The Obama administration plans to announce an Internet identity system that will limit fraud and streamline online transactions.

According to a Bloomberg report, the system will be led by the U.S. Commerce Department, will be voluntary and will be maintained by private companies.

A group representing companies including Verizon Communications Inc., Google Inc., PayPal Inc., Symantec Corp. and AT&T Inc. has supported the program, called the National Strategy for Trusted Identities in Cyberspace, or NSTIC, the report says.

Most companies have separate systems for signing on to e- mail accounts or conducting secure online transactions, requiring that users memorize multiple passwords and repeat steps. Under the new program, consumers would sign in just once and be able to move among other websites, eliminating the inconvenience that causes consumers to drop many transactions.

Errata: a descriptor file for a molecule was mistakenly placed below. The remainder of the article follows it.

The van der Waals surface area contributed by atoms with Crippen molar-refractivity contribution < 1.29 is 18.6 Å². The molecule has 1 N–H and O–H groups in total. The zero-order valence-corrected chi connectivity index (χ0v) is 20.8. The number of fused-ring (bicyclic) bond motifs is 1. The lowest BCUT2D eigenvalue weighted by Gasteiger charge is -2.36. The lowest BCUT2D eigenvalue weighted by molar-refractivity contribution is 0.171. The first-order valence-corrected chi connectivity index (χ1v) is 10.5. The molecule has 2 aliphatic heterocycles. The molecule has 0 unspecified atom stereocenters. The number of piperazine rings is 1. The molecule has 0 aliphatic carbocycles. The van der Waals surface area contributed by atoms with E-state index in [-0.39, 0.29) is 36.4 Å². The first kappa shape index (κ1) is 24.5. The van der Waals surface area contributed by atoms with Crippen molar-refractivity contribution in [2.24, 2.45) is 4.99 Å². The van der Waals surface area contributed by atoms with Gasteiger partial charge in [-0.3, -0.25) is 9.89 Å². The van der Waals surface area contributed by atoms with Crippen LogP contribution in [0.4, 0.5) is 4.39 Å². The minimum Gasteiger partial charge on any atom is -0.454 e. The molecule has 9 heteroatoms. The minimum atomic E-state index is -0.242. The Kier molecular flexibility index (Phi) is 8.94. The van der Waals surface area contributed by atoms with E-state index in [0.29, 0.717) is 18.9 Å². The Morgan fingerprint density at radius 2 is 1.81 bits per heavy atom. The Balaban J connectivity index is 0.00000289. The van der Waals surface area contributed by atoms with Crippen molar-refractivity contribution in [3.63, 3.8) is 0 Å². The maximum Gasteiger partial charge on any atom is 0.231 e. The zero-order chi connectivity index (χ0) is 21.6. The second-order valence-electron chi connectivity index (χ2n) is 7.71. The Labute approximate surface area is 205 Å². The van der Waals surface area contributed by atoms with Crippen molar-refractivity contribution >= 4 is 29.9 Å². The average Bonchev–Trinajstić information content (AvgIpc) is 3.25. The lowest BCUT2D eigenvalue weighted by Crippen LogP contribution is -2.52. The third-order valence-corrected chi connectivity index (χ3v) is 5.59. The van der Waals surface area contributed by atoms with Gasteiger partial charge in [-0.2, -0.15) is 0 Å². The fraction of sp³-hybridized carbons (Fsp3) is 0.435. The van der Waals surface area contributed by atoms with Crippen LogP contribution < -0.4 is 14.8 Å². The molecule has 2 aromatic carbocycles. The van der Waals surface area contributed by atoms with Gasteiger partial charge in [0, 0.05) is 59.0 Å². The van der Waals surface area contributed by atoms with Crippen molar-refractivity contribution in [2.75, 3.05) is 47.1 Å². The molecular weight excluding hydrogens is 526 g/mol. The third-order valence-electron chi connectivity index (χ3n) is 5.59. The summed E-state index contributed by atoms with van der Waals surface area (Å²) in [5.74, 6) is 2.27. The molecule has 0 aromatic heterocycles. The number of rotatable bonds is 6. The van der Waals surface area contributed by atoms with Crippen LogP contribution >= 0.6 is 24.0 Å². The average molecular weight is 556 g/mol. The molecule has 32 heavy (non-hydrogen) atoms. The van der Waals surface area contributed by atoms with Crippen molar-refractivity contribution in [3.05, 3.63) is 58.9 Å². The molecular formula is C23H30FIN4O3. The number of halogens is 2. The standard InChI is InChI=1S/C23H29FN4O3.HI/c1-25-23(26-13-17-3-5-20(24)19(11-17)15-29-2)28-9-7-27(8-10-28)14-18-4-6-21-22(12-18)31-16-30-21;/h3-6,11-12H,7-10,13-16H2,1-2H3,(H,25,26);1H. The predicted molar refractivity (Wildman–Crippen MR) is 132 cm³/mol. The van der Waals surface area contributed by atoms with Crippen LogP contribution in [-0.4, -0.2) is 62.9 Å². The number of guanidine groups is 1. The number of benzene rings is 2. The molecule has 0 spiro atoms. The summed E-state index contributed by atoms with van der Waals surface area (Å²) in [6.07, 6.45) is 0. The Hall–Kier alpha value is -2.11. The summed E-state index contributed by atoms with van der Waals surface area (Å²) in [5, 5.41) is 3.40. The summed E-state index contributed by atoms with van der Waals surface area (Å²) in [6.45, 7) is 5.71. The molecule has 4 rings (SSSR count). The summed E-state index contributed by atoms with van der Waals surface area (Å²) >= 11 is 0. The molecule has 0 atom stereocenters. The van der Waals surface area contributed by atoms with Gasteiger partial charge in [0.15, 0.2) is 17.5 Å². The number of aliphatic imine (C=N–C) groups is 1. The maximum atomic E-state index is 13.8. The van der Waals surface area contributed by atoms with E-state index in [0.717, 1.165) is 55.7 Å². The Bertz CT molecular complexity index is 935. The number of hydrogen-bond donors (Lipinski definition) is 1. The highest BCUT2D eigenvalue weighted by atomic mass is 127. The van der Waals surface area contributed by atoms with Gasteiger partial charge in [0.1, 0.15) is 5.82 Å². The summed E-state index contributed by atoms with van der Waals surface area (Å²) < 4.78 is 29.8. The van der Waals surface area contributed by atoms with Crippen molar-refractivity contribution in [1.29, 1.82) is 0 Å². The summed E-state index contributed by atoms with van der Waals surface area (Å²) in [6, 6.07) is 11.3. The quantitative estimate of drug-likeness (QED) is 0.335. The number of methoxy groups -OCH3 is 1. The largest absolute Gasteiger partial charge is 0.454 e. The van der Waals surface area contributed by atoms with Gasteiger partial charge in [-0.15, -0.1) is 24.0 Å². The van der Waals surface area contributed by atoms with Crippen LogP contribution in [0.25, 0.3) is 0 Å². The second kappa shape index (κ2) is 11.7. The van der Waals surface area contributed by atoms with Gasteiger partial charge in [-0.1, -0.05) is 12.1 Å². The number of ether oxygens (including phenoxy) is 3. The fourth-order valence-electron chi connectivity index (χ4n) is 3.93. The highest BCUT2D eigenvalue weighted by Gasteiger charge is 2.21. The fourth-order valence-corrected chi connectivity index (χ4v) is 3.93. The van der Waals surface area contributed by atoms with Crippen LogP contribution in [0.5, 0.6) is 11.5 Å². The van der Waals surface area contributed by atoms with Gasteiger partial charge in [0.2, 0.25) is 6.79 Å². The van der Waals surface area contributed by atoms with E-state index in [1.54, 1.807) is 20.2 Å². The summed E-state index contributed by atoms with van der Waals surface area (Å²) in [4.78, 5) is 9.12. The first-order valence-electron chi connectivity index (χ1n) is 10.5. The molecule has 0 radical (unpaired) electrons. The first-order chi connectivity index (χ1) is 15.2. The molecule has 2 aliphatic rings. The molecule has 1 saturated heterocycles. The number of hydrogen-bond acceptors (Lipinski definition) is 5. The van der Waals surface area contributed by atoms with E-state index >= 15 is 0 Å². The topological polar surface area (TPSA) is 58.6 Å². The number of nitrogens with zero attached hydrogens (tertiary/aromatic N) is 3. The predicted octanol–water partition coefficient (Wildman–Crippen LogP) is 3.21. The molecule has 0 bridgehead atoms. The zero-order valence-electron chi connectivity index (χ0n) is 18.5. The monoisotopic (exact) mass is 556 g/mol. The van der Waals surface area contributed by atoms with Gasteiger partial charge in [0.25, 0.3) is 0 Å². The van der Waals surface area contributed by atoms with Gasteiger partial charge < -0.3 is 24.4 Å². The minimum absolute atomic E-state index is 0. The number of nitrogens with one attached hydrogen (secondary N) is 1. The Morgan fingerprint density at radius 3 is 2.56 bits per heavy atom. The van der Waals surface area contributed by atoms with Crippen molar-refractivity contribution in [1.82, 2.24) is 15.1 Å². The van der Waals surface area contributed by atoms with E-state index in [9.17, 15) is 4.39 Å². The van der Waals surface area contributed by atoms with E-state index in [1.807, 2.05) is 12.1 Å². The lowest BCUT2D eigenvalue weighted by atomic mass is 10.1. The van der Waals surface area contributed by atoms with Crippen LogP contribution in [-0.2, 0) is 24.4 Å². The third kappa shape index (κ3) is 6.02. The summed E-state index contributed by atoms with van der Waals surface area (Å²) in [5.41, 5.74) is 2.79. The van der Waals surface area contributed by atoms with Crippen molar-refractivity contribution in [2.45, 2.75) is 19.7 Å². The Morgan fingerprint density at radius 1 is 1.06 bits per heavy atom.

For example, once the system is in place, says the report, Google would be able to join a trusted framework that has adopted the rules and guidelines established by the Commerce Department. From that point, someone who logged into a Google e-mail account would be able to conduct other business including banking or shopping with other members of the group without having to provide additional information or verification.

The new system will probably hasten the death of traditional passwords, the report said. Instead, users may rely on devices such as smartcards with embedded chips, tokens that generate random codes or biometric devices.

The report said that the new system wouldn’t be a national identity card and that companies, not the government, would manage the data being passed online.